We pride ourselves on being logical and rational beings, above all other animals, capable of intelligent decisions and proud of our newly formed frontal cortexes. Yet this belief is constantly challenged by observing ourselves and others who continually make emotionally driven decisions, whether it’s by believing in a particular religion, or simply buying a chocolate bar because you ‘felt like it’. This is because our frontal cortex is intimately linked to our primary emotions (fear, anger, surprise, happiness, sadness) and these easily take over the function of the frontal cortex. So when your offspring’s health is at stake, what do you think wins out?
Here is a quote from one of the many anti-vaccination websites floating around:
‘The scientific proof of vaccine caused autism has been around for some time but kept from the public by the industry controlled media who trumpet the smokescreen of junk science epidemiology studies that have all been shredded numerous times. Plus, the thousands of parent anecdotes are ignored for obvious reasons’.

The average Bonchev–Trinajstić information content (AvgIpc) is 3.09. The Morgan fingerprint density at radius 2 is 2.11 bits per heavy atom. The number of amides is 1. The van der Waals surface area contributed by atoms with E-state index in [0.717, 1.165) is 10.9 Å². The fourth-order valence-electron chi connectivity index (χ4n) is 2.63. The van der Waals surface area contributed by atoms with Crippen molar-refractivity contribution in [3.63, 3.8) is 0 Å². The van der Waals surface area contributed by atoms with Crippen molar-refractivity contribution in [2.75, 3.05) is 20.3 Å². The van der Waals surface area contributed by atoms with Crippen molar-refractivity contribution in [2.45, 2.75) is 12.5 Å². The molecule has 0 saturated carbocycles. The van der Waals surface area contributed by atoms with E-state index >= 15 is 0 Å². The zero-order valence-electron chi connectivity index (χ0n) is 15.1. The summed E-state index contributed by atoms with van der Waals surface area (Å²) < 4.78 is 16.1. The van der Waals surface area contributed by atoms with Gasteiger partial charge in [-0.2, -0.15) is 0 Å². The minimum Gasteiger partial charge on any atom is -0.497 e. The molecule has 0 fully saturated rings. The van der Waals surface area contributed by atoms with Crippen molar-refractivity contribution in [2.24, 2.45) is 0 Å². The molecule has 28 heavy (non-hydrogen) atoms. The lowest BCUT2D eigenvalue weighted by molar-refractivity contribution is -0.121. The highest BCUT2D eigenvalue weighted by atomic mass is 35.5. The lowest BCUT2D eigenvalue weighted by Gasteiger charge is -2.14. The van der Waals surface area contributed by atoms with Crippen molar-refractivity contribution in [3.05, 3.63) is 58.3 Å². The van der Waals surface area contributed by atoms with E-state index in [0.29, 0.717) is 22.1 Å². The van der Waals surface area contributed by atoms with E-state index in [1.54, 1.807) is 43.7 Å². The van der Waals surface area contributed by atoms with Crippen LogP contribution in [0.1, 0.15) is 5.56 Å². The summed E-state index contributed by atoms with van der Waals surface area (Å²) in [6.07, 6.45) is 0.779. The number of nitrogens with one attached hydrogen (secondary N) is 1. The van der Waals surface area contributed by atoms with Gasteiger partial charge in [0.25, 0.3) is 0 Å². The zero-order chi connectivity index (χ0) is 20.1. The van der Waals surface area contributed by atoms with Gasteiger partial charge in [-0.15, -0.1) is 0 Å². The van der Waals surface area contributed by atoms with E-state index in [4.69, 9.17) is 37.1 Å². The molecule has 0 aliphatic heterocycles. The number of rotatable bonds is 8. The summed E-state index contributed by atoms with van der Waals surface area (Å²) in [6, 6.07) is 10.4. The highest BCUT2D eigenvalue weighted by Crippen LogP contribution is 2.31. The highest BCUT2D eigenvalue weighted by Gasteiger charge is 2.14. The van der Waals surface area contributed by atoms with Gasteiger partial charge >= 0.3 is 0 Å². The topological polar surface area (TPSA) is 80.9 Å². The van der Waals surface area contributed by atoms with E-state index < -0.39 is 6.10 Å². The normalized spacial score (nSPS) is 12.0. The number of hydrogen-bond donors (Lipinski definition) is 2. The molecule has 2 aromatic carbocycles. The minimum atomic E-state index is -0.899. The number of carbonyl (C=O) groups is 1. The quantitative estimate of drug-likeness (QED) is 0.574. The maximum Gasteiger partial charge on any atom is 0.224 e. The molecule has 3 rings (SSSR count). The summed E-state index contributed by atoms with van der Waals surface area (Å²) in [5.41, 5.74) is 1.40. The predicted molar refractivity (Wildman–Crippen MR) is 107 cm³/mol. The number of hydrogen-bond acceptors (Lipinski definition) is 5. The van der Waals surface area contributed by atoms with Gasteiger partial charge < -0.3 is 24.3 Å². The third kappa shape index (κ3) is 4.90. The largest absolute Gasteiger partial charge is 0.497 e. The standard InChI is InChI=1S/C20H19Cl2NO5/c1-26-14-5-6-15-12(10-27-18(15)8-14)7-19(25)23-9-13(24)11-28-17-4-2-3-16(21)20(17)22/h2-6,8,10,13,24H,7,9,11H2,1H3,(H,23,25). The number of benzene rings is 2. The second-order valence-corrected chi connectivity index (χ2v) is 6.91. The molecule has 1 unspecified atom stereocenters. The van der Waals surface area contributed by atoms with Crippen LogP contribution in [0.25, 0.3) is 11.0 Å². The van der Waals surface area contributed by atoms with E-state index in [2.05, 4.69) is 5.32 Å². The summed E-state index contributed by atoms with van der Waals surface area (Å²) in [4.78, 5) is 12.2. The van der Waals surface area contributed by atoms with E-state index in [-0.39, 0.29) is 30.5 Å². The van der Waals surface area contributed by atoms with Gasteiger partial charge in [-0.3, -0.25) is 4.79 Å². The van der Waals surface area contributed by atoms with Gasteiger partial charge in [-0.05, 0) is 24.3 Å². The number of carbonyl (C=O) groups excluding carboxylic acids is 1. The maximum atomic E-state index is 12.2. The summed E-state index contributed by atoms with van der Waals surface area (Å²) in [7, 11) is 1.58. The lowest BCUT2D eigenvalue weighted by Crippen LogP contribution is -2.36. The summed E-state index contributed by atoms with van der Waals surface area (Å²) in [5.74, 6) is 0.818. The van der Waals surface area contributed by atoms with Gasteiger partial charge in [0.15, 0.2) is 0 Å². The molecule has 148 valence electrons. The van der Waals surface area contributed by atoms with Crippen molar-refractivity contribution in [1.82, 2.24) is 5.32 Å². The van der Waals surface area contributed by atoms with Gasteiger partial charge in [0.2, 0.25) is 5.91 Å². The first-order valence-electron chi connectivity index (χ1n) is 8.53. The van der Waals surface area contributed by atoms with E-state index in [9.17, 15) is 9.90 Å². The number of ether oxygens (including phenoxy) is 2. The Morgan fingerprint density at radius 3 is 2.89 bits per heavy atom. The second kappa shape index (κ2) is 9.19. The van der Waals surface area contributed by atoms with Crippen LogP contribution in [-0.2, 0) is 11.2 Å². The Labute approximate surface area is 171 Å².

Before steam starts billowing out your ears from the sheer ridiculousness, understand that these anti-vaccinators share our brain structures and connections. So what could explain these unfounded beliefs?
A major factor is external explanatory attribution. If you’re unfortunate enough to have a child with a disability like autism, there is the natural inclination to blame something or someone other than yourself to deal with any guilt or frustration you may feel. Everyone does it. We all make explanatory attributions to understand the world and to seek reasons for particular events. In this case, the external blame is placed on vaccines, doctors, the media and ‘big pharma’. No-one wants to be held responsible for their child’s sickness or disease, and with autism, no parent should be. An interesting feature of this psychological theory is the difference in attributions we make about ourselves and others. We tend to blame environmental influences on our behaviour and circumstances (‘I smoke because my job stresses me’), whilst we blame other’s behaviour on their internal choices (‘He smokes because he’s got no will power’).